Due to an unusually large number of retirements in the House this year, candidates have come out in large numbers in districts where they will not face the typical uphill primary battle against an incumbent. Sixty-four Representatives are retiring, have resigned, or are running in another election this year, according to Roll Call’s Departing Members

Here Are the Republicans Opposing Migrant Family Separation
A growing number of GOP legislators are breaking with the Trump administration’s policy

Activists protest against the policy of separating migrant children from their families on Monday in Los Angeles. (Mario Tama/Getty Images)

Legislators from both parties are raising their voices against the Trump administration policy separating undocumented migrant children from their parents when they cross the southern border.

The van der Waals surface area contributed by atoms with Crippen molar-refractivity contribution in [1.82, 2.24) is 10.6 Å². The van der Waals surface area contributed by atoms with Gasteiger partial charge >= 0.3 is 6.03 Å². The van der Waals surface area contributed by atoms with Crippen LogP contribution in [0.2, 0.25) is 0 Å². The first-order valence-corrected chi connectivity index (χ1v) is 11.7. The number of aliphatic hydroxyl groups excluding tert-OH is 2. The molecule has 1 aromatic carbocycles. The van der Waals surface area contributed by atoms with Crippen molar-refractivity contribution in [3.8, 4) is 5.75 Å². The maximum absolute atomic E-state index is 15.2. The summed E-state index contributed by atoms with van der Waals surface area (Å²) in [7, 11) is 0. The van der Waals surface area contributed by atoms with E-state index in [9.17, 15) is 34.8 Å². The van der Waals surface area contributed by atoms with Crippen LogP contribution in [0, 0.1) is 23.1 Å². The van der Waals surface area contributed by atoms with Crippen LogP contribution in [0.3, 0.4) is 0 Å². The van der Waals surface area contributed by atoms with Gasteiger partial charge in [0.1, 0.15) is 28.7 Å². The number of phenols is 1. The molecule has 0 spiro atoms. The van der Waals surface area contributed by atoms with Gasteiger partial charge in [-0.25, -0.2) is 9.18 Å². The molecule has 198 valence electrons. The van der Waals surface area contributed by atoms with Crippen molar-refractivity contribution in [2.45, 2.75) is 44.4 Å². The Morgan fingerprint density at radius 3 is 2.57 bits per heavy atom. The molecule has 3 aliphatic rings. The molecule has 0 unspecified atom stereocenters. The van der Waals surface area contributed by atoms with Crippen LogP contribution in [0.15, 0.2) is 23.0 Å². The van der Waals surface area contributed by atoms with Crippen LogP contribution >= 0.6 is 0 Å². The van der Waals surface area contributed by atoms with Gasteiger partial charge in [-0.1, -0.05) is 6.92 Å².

The policy has garnered intense and unified Democratic opposition, with all 48 of the party’s senators endorsing a bill, proposed by California Sen. Dianne Feinstein, to reverse the policy. A growing number of Republicans also have come out against the current conditions on the border, while largely avoiding placing blame directly on President Donald Trump or his administration.

Burgess Heckled At Town Hall About Children at the Border
Responds by blaming countries that migrants are leaving

Republican Rep. Michael Burgess gave multiple non-answer responses when asked about the separation of children and their parents at the border at a town hall in his North Texas district. (Bill Clark/CQ Roll Call file photo)

Republican Rep. Michael Burgess was confronted by constituents in a town hall meeting in his North Texas district Monday about the Trump administration’s policy of separating child migrants from their parents at the border.

Speaking at Denton High School, constituents asked him about his stance on undocumented immigrants being separated from their children while they await prosecution, NBC5 reported.

5 Things to Watch in House Immigration Debate This Week
Trump, leadership, conservatives, moderates, and the Senate are all key players to watch in this GOP exercise